Bret’s sentiments go deeper as the team came together in the passionate Anit American/Pro Canadian story ine, having a strong collective to face his team which included Hawk and Animal. He shares Hawk had tremendous respect for the Hart family. Before the Calgary Stampede match, the Road Warriors and the Hart Foundation only had one match in Mississippi before Bret went on to start his singles career. Although the match wasn’t great, Hawk felt upset over it, apologizing to Bret for the performance. Before the PPV match, he said to Bret “this one’s for the one we missed last time, this one’s for your dad [Stu Hart]”.
He remembers watching the Road Warriors on AWA when he first started in the WWE while trying to figure out a finishing move for the Hart Foundation. After being impressed by the Doomsday Device, they devised the Hart Attack, bear hug/clothesline combination as inspiration from their team. He mentions the Road Warriors in the conversation of greatest tag teams of the last fifty years. While Hawk and Animal were different personalities, he likens their dynamic similar to the Hart Foundation; Hawk being more of a renegade and wild similar to Jim Neidhart, while Animal was a bit of a babysitter like he was to Jim, ensuring they looked after their partner.
Bret recalls when his father passed away, he got calls from different wrestlers. He remembers one from Crush, mentioning Hawk wasn’t taking Stu’s death well. He never got to speak to Hawk, leaving a message for him as he died within a few hours of Stu. He appreciated how much respect he had for Hawk that he would be so broken up over Stu’s passing. Lance explains through all the stories he’s been gathering, as much of a hard exterior Hawk portrayed, he was a “softy who cared about people.” Bret confirms the notion as outside of a small incident with Randy Savage, he couldn’t recall anyone having issues with Hawk, always being a fun guy to be around.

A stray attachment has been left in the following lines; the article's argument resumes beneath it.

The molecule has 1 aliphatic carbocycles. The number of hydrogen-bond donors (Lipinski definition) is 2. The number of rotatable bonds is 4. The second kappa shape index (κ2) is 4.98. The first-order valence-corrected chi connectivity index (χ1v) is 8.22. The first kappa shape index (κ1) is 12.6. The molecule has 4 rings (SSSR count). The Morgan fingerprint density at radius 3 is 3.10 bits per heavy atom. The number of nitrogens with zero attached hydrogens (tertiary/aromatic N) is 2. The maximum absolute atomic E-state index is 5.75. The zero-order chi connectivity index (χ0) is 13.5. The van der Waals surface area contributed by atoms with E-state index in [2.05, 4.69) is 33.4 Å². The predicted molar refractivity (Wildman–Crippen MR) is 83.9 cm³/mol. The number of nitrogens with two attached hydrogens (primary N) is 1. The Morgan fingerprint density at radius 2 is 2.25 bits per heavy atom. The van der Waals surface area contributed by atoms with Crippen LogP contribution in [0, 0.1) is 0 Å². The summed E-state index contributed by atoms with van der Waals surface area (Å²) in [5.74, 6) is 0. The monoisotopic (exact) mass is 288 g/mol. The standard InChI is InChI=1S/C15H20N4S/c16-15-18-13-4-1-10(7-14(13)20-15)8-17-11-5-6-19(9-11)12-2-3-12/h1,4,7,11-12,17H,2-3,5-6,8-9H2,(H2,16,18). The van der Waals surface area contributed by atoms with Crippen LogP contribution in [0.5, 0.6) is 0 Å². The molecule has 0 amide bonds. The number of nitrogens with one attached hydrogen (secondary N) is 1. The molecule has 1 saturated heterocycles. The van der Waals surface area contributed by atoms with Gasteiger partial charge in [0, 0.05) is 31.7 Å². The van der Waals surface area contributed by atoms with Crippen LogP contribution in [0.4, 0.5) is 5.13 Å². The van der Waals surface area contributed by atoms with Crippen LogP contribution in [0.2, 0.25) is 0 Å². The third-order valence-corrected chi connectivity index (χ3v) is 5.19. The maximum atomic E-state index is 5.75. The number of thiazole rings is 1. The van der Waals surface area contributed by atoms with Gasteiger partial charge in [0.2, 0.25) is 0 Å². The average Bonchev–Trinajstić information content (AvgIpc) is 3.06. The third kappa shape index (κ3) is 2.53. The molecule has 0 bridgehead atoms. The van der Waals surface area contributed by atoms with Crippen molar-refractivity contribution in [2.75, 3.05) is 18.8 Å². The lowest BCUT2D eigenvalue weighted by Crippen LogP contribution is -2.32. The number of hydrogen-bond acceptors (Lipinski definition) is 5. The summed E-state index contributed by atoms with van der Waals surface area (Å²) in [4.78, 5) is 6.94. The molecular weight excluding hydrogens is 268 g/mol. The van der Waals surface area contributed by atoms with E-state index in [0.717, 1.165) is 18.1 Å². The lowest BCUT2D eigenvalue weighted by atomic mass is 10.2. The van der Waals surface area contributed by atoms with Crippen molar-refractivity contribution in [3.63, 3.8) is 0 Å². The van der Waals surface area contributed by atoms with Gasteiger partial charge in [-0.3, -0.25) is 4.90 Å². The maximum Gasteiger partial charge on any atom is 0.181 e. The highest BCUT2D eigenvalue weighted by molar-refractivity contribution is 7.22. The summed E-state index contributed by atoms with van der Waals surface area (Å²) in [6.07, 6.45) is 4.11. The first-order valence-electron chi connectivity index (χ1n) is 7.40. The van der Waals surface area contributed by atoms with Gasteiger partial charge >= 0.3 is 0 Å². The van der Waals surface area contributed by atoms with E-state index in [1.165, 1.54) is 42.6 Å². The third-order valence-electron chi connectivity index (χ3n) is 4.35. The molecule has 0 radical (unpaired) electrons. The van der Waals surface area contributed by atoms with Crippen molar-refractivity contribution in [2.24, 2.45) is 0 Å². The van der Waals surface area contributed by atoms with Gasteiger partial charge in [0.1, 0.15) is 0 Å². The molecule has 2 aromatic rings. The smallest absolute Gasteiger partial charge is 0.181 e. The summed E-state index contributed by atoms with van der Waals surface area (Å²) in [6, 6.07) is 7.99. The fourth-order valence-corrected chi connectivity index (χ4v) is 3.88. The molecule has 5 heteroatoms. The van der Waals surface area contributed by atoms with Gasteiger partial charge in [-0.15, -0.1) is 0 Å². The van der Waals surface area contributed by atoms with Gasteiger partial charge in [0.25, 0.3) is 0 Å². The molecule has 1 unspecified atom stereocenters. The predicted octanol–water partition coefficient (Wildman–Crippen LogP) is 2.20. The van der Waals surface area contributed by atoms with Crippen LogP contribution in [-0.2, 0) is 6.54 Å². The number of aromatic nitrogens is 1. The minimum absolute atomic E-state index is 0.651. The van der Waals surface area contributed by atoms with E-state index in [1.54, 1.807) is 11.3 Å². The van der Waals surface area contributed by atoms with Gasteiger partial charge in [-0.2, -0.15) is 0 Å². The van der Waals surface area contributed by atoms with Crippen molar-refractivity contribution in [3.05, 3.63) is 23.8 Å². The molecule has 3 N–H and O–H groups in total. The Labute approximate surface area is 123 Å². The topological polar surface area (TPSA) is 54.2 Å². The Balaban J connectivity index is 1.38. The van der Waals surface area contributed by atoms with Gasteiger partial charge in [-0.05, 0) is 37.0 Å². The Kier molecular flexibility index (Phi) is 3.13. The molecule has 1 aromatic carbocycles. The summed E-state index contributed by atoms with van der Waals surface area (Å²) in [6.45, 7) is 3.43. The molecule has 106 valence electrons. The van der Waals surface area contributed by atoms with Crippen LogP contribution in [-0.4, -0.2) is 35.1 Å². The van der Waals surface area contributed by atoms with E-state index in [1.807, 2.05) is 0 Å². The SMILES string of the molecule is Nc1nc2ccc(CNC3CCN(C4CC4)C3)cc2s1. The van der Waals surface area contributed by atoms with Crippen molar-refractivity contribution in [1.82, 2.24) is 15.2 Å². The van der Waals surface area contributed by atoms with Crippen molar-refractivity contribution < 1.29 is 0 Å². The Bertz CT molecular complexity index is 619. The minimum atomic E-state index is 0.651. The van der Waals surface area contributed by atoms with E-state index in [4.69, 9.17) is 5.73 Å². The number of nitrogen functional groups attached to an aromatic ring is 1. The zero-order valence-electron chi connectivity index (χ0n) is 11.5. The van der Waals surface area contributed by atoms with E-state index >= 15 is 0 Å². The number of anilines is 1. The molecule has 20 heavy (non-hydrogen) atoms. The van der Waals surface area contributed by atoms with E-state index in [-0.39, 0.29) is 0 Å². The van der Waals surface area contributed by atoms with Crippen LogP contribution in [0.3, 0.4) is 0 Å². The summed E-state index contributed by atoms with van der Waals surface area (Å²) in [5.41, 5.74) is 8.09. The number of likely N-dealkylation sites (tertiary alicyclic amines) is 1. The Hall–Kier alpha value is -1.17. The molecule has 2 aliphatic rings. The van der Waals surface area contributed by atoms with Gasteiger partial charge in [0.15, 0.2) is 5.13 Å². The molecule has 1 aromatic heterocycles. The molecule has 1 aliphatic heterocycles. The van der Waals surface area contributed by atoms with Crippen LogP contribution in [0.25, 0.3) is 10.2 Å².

Bret felt Hawk’s partying nature could have been due to some personal issues from his past, but he was always compassionate and generous toward everyone. Hawk would describe to Bret regret for not putting more into the one match they’d had, speaking volumes about Hawk as a professional, as he felt he was always safe with him and had incredible in ring psychology.
Lance speaks to the Road Warriors’ influence as a tag team, having Bret and Jim take inspiration from their team and adapt the Hart Attack to fit their technical style. Bret signifies how the Doomsday Device was innovative, as no team previously had ever come up with anything like that before. Among their contemporary peers, as well as older teams such as the Kangaroos and Dick The Bruiser and The Crusher, the Road Warriors are near the top of teams in the world, even among ring work and psychology.
Excerpt from a promo on Ric Flair.
Lance and Cyrus take a break to plug sponsors
Excerpt from a promo on Ronnie Garvin.
Jim Cornette Interview